Seven Tea Customs From Around The World You Might Not KnowFebruary 7, 2022
Brewing tea is a long-standing custom that predates 27 BC in south-west China. Ever since, tea cultures all across the globe have acquired their unique distinct tastes and textures, similar to dairy products or even croissants. Tea has been assimilated into civilizations all across the world as it travelled down the Silk Road and was imported to Europe. If you do not have time to buy tea manually, then you can opt to buy CTC tea online.
What are 7 fascinating tea customs?
• Chinese Chao-Dao: – Tea is a cultural tradition for the Chinese. As a result of the country’s unique seasons, tea types such as Oolong, Jasmine, Pu-erh (unpasteurized tea), and Gunpowder have sprung up. The gong fu ceremony ritualizes the methodology of brewing tea, or Cha Dao, which is intimately connected to Chinese ideas of consonance and tranquillity.
• Moroccan Mint Tea (Moroccan Mint): Touareg tea, often recognized as Moroccan mint tea, is a renowned beverage in North Africa. Green tea and mint leaves are generously flavoured and served in minuscule cups. Together with nuts and confectionery, it is sprinkled into these from a perch.
• English Afternoon Tea: Hardly a country has a stronger linkage to tea than England. It’s as much a part of British tradition as fish and chips or the monarchy. It’s a beloved beverage that ranges from delicate afternoon teas to heartier brews. Tea was first integrated in the mid-1600s by the Dutch East India Company, albeit it was initially prohibitively costly.
• Thai Iced Tea: The exquisite Thai iced tea, or cha-yen, is arguably the most notable brew in Thailand. It’s brewed using black Ceylon tea that’s been steeped for a long time, then mixed with concentrated milk and sugar before being offered over ice. Various herbs and aromas are appended. Examples include citrus flowers, cinnamon, star anise, licorice, and crushed tamarind.
• Russian Samovars: – Tea arrived in Russia in the 17th century because of its import and export along the Silk Road, but it wasn’t until the 1800s that it became readily obtainable. The samovar is now intertwined with Russian tea or zavarkar. A wide burner used to boil water stands atop a kettle filled with zavarka, a very strong black tea.
Trace amounts of tea are placed into glasses and then devalued with samovar water. Lemon, sugar, honey, or even other herbs might be used to enhance it. In Russia, tea and generosity are tightly linked, just as they are in Morocco. When a visitor comes to your door, it is still considered courteous to offer them a cup.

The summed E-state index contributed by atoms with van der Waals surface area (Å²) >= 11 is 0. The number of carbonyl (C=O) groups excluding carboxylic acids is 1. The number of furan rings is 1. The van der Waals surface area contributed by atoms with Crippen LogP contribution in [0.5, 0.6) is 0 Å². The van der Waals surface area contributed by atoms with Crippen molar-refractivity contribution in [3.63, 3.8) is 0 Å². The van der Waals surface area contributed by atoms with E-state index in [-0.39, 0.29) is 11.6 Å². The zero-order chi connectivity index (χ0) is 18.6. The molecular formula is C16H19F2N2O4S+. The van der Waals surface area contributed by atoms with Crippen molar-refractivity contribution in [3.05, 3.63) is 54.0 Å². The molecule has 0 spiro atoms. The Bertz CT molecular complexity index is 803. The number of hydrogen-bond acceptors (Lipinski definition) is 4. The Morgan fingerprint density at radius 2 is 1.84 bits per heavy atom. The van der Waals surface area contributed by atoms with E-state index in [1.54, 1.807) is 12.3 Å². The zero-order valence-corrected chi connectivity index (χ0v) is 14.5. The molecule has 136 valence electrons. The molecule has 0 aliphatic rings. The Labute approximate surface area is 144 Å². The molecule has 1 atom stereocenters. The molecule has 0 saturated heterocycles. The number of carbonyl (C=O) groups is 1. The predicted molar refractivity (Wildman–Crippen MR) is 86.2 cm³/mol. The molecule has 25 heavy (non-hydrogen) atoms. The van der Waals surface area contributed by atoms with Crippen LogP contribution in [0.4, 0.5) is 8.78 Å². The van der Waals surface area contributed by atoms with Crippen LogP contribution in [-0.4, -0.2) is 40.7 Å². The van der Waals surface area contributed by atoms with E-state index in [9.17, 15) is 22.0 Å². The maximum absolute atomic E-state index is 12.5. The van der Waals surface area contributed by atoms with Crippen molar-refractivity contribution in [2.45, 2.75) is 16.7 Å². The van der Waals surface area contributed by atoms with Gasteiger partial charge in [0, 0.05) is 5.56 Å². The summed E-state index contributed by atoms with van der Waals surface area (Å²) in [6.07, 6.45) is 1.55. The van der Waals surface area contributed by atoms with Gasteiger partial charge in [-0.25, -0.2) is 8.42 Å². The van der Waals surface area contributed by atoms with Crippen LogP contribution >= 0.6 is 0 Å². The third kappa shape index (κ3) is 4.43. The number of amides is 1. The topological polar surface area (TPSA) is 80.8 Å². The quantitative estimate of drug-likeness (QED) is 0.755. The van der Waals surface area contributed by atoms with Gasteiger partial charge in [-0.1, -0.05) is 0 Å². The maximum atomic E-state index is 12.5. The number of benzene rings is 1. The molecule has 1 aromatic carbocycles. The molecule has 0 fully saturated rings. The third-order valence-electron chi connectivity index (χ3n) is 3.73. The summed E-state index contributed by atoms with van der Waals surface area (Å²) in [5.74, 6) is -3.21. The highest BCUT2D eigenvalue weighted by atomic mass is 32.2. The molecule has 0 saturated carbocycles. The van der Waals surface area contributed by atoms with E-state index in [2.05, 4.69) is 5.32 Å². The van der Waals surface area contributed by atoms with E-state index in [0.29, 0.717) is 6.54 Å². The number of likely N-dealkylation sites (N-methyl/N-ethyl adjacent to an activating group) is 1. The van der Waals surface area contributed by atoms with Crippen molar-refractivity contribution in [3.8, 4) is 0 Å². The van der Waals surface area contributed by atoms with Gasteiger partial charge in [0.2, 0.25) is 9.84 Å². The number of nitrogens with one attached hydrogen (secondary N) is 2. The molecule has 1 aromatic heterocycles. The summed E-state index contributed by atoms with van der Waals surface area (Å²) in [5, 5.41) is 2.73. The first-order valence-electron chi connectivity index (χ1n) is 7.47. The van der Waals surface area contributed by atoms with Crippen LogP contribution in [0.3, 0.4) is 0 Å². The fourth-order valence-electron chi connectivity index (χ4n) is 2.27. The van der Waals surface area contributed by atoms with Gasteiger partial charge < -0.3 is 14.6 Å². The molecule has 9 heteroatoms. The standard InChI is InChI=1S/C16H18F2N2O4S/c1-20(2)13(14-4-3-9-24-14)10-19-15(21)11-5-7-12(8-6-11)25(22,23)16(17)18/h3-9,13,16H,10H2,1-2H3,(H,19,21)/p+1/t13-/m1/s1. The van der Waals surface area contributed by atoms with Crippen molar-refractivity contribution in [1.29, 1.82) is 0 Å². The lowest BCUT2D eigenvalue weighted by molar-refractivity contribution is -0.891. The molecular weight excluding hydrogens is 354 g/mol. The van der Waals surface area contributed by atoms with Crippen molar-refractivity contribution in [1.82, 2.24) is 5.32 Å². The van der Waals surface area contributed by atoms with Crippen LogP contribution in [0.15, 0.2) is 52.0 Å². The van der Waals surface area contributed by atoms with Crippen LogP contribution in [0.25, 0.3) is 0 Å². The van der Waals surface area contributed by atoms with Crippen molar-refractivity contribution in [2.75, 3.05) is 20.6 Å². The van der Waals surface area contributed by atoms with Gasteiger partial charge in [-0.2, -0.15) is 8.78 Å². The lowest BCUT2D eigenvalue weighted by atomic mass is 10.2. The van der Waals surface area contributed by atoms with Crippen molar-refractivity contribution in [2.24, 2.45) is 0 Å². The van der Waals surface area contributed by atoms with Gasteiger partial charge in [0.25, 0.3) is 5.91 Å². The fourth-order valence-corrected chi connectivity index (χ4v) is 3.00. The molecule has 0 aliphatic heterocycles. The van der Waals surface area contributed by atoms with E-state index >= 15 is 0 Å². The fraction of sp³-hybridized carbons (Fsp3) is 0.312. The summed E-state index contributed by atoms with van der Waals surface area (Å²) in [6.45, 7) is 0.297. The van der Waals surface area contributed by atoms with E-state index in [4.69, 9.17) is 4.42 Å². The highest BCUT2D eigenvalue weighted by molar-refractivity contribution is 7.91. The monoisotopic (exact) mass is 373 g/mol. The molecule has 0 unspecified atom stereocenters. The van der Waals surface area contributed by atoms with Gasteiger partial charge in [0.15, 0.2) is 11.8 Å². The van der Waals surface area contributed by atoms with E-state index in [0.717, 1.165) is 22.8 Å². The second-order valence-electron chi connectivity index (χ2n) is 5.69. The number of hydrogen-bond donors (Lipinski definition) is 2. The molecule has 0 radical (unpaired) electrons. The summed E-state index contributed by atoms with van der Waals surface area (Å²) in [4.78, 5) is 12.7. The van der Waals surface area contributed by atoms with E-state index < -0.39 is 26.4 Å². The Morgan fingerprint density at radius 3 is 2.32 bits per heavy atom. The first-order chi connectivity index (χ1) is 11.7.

• Bubble Tea:You will be shocked to know the history of bubble tea. In 1988, Lin Hsiu Hui dropped a few corn-starch pieces from the fen yuan dessert into her iced tea at the Chun Shui Tang teashop, and bubble tea was born. The tea shop is primarily known for serving “bubble tea.” Since then, it has gained popularity in Asia, Europe, and the United States.
• Indian Chai: How can we miss mentioning India?Our country is both the leading producer and consumer of tea. Chai, a delightful milky tea, is a popular beverage here. Our day starts with a cup of sizzling tea. Though tea is an important characteristic of Indian culture, yet it never grew into sophisticated ceremonies like China or Japan. In tea shops strewn throughout Indian alleyways, Chai wallahs make black tea with milk, sugar, and spices like cardamom, fennel, cinnamon, and cloves.
I hope you found these as much as fascinating as I did. If I missed any other tea traditions, please share them with us. Until then, order the best ctc tea in india from Duncans and enjoy the authentic flavour in its every sip.
Disclaimer: The blog posts are the personal opinions of the authors based on their experience and value judgment of the product and are meant to provide general information only to the readers. The opinions of the authors do not represent any professional advice. Users/readers should seek expert advice for any health-related issues. Duncan’s Tea accepts no responsibility for the loss incurred, physical or mental to any person acting on the basis of the information provided on the blogs.
Disclaimer: The blog posts are the personal opinions of the authors based on their experience and value judgment of the product and are meant to provide general information only to the readers. The opinions of the authors do not represent any professional advice. Users/readers should seek expert advice for any health-related issues. Duncans Tea accepts no responsibility for the loss incurred, physical or mental to any person acting on the basis of the information provided on the blogs.